All great cinema, but Disney in particular, manages to achieve classic status by tapping precisely in the correct spot in the audience’s minds and hearts. Dumbo, which was made for cheap after Fantasia and Pinocchio failed to turn a profit, managed to hit right on the bullseye. It was a huge success that saved Disney’s finances, but in its simplicity (at 64 minutes, it is the shortest movie in the Canon)* it goes straight to the point and tells one of the most moving and effective stories of animation (and cinema) history. If you want to witness the living proof that movies don’t need to be long to be great, watching Dumbo will do the trick

*Correction: As friend of the blog ‘The Animation Commendation’ mentioned in the comments, Dumbo is not the shortest film in the Canon. That would be Saludos Amigos. It’s still very short though. 


2. Beauty and the Beast (1991)
The first animated movie to be nominated for Best Picture, and with good reason. Some of the animation is still a little uneven compared to what the studio would achieve in the following years, but in terms of marrying story and visuals, there’s no beating the masterpiece of the Disney Renaissance. The character development, the structure of the story, and the simply fantastic music by Alan Menken and Howard Ashman not only make Beauty and the Beast the masterpiece of the Disney Renaissance, they raised the bar of sophistication for all animated movies to come.


1. Pinocchio (1940)
The unexpectedly huge success of Snow White and the Seven Dwarfs gave way to Disney’s most ambitious period. For all the flaws you may or may not find in the work of Walt Disney, there is no denying that the man always worked on projects he felt passionate about. And he never seemed to have more passionate than when his gamble to make an animated feature-lenght film succeeded. Instead of trying to make another Snow White, he shot for the stars, and came up with two of his most impressive works ever. I have my problems with Fantasia, but Pinocchio, the studio’s second feature, is simply the best animated movie ever made. The shot that pans over Geppeto’s village towards the beginning of the film alone is outstanding, but then you have one of the best song scores of the Disney Canon, and some of the most effectively primal and psychological sequences too. The relationship between Pinocchio and Geppeto, the seamless proficiency of the animation, and the movie’s treatment of its darkest passages are all signs of the relentless genius Walt and his collaborators were determined to achieve in order to secure animation’s place in the sun.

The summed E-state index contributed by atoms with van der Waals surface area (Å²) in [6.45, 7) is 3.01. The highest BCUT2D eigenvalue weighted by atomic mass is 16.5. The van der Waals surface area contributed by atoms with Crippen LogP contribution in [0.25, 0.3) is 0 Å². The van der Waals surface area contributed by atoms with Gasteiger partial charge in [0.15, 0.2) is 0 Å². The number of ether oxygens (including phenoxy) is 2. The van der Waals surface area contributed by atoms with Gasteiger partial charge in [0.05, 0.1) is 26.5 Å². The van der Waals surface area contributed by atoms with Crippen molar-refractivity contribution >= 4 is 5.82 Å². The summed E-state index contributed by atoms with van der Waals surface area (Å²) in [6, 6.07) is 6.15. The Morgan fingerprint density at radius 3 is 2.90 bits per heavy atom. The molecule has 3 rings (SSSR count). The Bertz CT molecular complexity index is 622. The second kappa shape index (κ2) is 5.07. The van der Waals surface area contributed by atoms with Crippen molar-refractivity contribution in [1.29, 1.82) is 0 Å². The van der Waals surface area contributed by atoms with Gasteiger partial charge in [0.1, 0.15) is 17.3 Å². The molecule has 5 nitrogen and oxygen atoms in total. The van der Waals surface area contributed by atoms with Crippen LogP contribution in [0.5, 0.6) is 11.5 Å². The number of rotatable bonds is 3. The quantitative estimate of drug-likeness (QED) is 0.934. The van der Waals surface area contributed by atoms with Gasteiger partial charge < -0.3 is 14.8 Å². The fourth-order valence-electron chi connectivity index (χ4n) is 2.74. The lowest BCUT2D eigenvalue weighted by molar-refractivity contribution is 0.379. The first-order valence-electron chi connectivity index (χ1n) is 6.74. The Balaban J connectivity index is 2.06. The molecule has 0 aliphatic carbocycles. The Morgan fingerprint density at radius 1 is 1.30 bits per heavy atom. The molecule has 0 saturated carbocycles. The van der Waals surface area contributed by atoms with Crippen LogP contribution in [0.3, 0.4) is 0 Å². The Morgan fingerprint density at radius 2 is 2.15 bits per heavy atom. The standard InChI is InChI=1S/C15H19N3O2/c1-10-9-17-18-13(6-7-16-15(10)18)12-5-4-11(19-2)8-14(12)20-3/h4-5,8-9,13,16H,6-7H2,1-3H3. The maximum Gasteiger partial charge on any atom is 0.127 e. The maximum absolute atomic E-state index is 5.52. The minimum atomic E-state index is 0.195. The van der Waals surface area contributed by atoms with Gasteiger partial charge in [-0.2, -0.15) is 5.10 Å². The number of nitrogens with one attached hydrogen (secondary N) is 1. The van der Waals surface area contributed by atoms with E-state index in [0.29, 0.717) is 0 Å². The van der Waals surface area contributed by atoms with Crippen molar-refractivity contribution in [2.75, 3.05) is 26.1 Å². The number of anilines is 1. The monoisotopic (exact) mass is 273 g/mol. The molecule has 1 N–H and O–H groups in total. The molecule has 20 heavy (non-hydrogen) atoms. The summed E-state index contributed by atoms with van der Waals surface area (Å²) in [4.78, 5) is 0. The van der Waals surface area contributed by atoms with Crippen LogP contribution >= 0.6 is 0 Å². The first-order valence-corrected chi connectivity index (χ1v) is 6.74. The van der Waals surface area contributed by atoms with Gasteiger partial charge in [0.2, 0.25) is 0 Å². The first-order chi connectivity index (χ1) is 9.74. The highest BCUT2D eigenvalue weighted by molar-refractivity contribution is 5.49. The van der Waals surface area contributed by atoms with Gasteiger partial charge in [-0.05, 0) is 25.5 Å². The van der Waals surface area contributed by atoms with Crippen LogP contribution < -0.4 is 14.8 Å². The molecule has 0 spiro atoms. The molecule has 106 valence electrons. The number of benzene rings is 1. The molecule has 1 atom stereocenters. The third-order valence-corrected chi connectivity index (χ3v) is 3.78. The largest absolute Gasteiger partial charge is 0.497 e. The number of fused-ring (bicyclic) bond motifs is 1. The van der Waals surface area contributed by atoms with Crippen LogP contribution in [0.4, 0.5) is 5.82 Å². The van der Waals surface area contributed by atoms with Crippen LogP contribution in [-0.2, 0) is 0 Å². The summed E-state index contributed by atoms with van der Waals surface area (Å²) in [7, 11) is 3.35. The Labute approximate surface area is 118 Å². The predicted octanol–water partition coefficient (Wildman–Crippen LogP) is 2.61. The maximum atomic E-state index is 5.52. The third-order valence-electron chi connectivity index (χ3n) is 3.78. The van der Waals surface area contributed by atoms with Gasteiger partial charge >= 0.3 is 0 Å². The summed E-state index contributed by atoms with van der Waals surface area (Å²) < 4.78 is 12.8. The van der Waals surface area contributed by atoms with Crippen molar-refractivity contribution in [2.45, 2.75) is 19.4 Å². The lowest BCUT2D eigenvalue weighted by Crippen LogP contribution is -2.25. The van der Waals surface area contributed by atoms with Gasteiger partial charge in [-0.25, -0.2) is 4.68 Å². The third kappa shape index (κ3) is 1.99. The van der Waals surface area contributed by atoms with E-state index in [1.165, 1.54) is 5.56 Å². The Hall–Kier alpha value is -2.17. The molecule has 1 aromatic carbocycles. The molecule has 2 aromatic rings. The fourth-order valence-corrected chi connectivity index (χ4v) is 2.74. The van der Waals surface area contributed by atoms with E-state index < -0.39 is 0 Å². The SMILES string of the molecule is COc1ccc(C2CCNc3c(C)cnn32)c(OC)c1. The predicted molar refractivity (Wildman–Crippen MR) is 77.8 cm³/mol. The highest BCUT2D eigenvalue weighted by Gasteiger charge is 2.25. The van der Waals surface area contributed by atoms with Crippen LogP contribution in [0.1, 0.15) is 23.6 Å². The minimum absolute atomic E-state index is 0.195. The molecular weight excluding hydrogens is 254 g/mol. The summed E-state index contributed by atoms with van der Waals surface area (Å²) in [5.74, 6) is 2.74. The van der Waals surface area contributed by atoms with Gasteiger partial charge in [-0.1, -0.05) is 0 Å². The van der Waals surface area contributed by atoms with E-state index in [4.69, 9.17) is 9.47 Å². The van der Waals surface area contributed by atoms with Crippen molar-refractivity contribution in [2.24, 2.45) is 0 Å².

Don’t worry. I know what you’re thinking. “A top ten is not enough, we need a full ranking!” Well, I figured as much. Now, ranking them was going to be a little too much for me, but here are all the other movies in the Canon in roughly my order of preference:

Other Really Good Movies:
Mulan, The Emperor’s New Groove, Sleeping Beauty, Peter Pan, Fantasia, Robin Hood
Good Movies:
Frozen, Tarzan, Lilo & Stitch, Aladdin, The Jungle Book, Winnie the Pooh, Bambi, Lady and the Tramp, Hercules, The Adventures of Ichabod and Mr. Toad, The Three Caballeros, Fantasia 2000
OK Movies:
The Sword in the Stone, Alice in Wonderland, The Great Mouse Detective, The Princess and the Frog, Pocahontas, Bolt, Wreck-It Ralph, Meet the Robinsons, Melody Time, Make Mine Music, Fun and Fancy Free
Not-So-Good Movies:
The Hunchback of Notre Dame, The Rescuers, The Rescuers Down Under, Oliver & Company, The Fox and the Hound, The Aristocats, Saludos Amigos, Home on the Range, The Black Cauldron, Brother Bear
The Bad Movies:
Trasure Planet, Atlantis: The Lost Empire, Dinosaur
The Horrible Movies:
Chicken Little